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Changing climate: Changing wildlife

Delegates at the COP15 biodiversity summit in Montreal currently are grappling with ways to stem the global decline in wildlife and to slow the rate of species’ extinction.

Ahead of the summit, Environment Secretary Thérèse Coffey indicated the ‘vital’ need that the world agrees to ‘tackle together the decline in nature and habitats and set out a road to recovery’.

Most agree that the biodiversity crisis is one of the greatest challenges affecting the planet, but it is also in part linked to one of the other greatest challenges: climate change.

Wildlife species around the world are declining for many reasons, including habitat destruction, over harvesting, persecution and the introduction of non-native species. Changes wrought by climate change are an additional ‘stressor’ creating further impacts for already-threatened species.

The UK Government is urging countries to agree a deal for nature at the UN Convention of Biological Diversity. But these ambitions for nature will have to encompass the changes that we are already seeing among native wildlife, including the shifts that many species will have to make as their climate space – the zone of suitable conditions for an individual species – moves with climate change.

Grahame Madge is a Met Office spokesman with interests in wildlife and climate change. He recently said:

“These shifts can be seen wherever you look. Even in the grounds of the Met Office we are continuing to record new species; species which formerly wouldn’t even have been recorded in the UK a few decades before.

“Over the last 50 years several species of bird and insect have colonised the UK and these have subsequently been recorded by wildlife enthusiasts at the Met Office, and some of these species are now recorded as regular visitors.

“In the last couple of years I have been fortunate to add two of these species to the site’s ever-growing list: small red-eyed damselfly and little egret.”

Both of these species have colonised the UK from further south in Europe after gaining a UK foothold in the late 1990s. Grahame Madge added:

“Our site also regularly supports tree bumblebee, which was first seen in the UK in 2001, and we have recorded Cetti’s warbler as an occasional visitor: this bird only started nesting in the UK in 1972.

“There are many more colonising species that we can expect to add to the site’s list – which has just peaked above 500 species. There are many species in northern France and Belgium which could conceivably colonise the UK in the next decade or two as the climate of parts of southern England become more like Continental Europe.”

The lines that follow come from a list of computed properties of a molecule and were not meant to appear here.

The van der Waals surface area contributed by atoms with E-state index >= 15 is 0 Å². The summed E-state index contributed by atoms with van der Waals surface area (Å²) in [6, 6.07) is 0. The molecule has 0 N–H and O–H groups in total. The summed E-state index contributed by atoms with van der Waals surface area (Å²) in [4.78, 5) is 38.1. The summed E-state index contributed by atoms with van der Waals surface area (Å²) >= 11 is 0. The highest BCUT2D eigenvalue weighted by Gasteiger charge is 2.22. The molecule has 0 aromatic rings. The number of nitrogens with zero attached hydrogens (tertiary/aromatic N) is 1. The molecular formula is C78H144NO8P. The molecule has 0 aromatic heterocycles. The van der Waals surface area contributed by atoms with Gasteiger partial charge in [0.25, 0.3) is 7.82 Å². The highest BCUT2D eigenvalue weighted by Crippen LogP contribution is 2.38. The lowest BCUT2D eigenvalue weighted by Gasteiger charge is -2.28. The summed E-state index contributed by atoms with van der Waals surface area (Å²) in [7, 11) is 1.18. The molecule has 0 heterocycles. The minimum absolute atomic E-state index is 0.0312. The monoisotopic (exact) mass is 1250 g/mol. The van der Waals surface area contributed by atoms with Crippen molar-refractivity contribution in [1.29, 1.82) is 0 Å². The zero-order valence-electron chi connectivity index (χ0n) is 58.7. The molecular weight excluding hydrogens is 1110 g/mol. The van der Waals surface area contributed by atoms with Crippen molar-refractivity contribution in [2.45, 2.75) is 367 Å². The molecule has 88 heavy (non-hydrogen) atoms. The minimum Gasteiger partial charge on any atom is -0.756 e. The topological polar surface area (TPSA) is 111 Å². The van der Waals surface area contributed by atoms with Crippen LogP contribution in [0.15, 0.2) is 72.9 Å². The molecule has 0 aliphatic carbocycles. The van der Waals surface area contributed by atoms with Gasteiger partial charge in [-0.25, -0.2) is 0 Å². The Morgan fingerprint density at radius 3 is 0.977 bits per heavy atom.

However, for those species to spread to the UK they need to be able to cross the English Channel. Grahame added:

“For birds, colonisation of the UK can be a relatively straightforward process, especially for those species which move long distances on migration. In the next few years there are another half a dozen species of bird at least which could become regular breeding birds here, including black-winged stilts and bee-eaters.

“A number of damselflies and dragonflies look set to make the leap and even one or two butterflies could be joining us: who will be the first person in the UK to spot the southern small white butterfly which is rapidly flitting northwards in Europe from the Mediterranean. Could it turn up first at the Met Office following some warm southerly wind next summer and be spotted by our butterfly recorders? We will keep watching!”

Many recent studies have reinforced the fact that wildlife is declining across the world, and although some species are coping better with the threats they face by colonising new areas, many others are struggling.

The State of Nature report 2019 – was produced by a coalition of 70 organisations involved in the recording, researching and conservation of nature. It showed that more species surveyed have shown strong or moderate decreases in abundance (41%) than increases (26%) since 1970, and likewise more species have decreased in distribution (27%) than increased (21%) since 1970.

Grahame concluded:

“It is clear that we will continue to see many change to our threatened wildlife. Among the most vulnerable in the UK are those species at the southern limit of their range here. Those species, such as the ground-hugging dwarf willow, occurring in the north of Scotland, especially in our highest uplands don’t have space to shift their distributions. Further climate change will make them vulnerable to extirpation in the UK.”


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